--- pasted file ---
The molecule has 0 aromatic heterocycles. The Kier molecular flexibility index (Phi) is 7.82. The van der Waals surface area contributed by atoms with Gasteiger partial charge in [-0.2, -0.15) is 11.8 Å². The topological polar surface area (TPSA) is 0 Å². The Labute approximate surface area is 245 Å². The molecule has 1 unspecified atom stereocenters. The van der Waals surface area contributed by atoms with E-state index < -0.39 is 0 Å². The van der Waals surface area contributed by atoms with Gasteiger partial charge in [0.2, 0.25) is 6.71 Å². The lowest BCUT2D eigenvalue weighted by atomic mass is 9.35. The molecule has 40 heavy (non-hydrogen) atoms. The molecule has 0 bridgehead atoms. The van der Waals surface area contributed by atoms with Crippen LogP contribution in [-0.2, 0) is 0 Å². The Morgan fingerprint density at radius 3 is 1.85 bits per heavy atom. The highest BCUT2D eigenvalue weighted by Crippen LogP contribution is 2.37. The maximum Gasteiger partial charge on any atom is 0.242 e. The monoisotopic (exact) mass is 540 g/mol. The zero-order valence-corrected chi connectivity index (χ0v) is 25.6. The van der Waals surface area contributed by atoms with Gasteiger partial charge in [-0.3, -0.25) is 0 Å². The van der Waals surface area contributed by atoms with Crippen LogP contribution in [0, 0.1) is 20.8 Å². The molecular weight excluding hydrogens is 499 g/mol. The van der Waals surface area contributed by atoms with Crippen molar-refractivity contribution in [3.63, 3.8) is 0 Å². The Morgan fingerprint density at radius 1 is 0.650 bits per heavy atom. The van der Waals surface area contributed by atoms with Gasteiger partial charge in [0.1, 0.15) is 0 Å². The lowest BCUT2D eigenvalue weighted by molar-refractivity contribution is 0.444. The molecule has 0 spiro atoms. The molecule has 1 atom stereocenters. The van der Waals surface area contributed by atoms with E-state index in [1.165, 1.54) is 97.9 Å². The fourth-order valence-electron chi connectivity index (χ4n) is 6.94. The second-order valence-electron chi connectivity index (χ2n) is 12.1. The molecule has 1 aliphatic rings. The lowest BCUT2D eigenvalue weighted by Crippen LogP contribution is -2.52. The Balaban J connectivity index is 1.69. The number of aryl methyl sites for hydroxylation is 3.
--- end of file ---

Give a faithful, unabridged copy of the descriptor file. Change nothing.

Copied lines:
The molecule has 0 aromatic heterocycles. The Kier molecular flexibility index (Phi) is 7.82. The van der Waals surface area contributed by atoms with Gasteiger partial charge in [-0.2, -0.15) is 11.8 Å². The topological polar surface area (TPSA) is 0 Å². The Labute approximate surface area is 245 Å². The molecule has 1 unspecified atom stereocenters. The van der Waals surface area contributed by atoms with E-state index < -0.39 is 0 Å². The van der Waals surface area contributed by atoms with Gasteiger partial charge in [0.2, 0.25) is 6.71 Å². The lowest BCUT2D eigenvalue weighted by atomic mass is 9.35. The molecule has 40 heavy (non-hydrogen) atoms. The molecule has 0 bridgehead atoms. The van der Waals surface area contributed by atoms with Crippen LogP contribution in [-0.2, 0) is 0 Å². The Morgan fingerprint density at radius 3 is 1.85 bits per heavy atom. The highest BCUT2D eigenvalue weighted by Crippen LogP contribution is 2.37. The maximum Gasteiger partial charge on any atom is 0.242 e. The monoisotopic (exact) mass is 540 g/mol. The zero-order valence-corrected chi connectivity index (χ0v) is 25.6. The van der Waals surface area contributed by atoms with Gasteiger partial charge in [-0.3, -0.25) is 0 Å². The van der Waals surface area contributed by atoms with Crippen LogP contribution in [0, 0.1) is 20.8 Å². The molecular weight excluding hydrogens is 499 g/mol. The van der Waals surface area contributed by atoms with Crippen molar-refractivity contribution in [3.63, 3.8) is 0 Å². The Morgan fingerprint density at radius 1 is 0.650 bits per heavy atom. The van der Waals surface area contributed by atoms with Gasteiger partial charge in [0.1, 0.15) is 0 Å². The lowest BCUT2D eigenvalue weighted by molar-refractivity contribution is 0.444. The molecule has 0 spiro atoms. The molecule has 1 atom stereocenters. The van der Waals surface area contributed by atoms with E-state index in [1.165, 1.54) is 97.9 Å². The fourth-order valence-electron chi connectivity index (χ4n) is 6.94. The second-order valence-electron chi connectivity index (χ2n) is 12.1. The molecule has 1 aliphatic rings. The lowest BCUT2D eigenvalue weighted by Crippen LogP contribution is -2.52. The Balaban J connectivity index is 1.69. The number of aryl methyl sites for hydroxylation is 3.